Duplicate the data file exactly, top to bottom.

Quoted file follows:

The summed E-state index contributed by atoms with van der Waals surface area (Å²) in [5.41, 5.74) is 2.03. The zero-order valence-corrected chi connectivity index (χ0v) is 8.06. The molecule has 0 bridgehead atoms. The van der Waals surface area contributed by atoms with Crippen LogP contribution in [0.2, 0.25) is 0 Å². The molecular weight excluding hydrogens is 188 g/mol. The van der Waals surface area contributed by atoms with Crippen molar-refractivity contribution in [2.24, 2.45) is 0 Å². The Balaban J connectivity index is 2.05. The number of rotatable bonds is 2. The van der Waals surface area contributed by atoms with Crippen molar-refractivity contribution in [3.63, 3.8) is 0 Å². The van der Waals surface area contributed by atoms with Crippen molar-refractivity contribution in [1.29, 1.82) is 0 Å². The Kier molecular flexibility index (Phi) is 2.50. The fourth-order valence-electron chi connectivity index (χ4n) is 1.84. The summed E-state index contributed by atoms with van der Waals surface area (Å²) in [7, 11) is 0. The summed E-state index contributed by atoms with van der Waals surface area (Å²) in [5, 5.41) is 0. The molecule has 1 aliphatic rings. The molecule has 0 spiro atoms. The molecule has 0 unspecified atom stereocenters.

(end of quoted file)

The summed E-state index contributed by atoms with van der Waals surface area (Å²) in [5.41, 5.74) is 2.03. The zero-order valence-corrected chi connectivity index (χ0v) is 8.06. The molecule has 0 bridgehead atoms. The van der Waals surface area contributed by atoms with Crippen LogP contribution in [0.2, 0.25) is 0 Å². The molecular weight excluding hydrogens is 188 g/mol. The van der Waals surface area contributed by atoms with Crippen molar-refractivity contribution in [2.24, 2.45) is 0 Å². The Balaban J connectivity index is 2.05. The number of rotatable bonds is 2. The van der Waals surface area contributed by atoms with Crippen molar-refractivity contribution in [3.63, 3.8) is 0 Å². The van der Waals surface area contributed by atoms with Crippen molar-refractivity contribution in [1.29, 1.82) is 0 Å². The Kier molecular flexibility index (Phi) is 2.50. The fourth-order valence-electron chi connectivity index (χ4n) is 1.84. The summed E-state index contributed by atoms with van der Waals surface area (Å²) in [7, 11) is 0. The summed E-state index contributed by atoms with van der Waals surface area (Å²) in [5, 5.41) is 0. The molecule has 1 aliphatic rings. The molecule has 0 spiro atoms. The molecule has 0 unspecified atom stereocenters.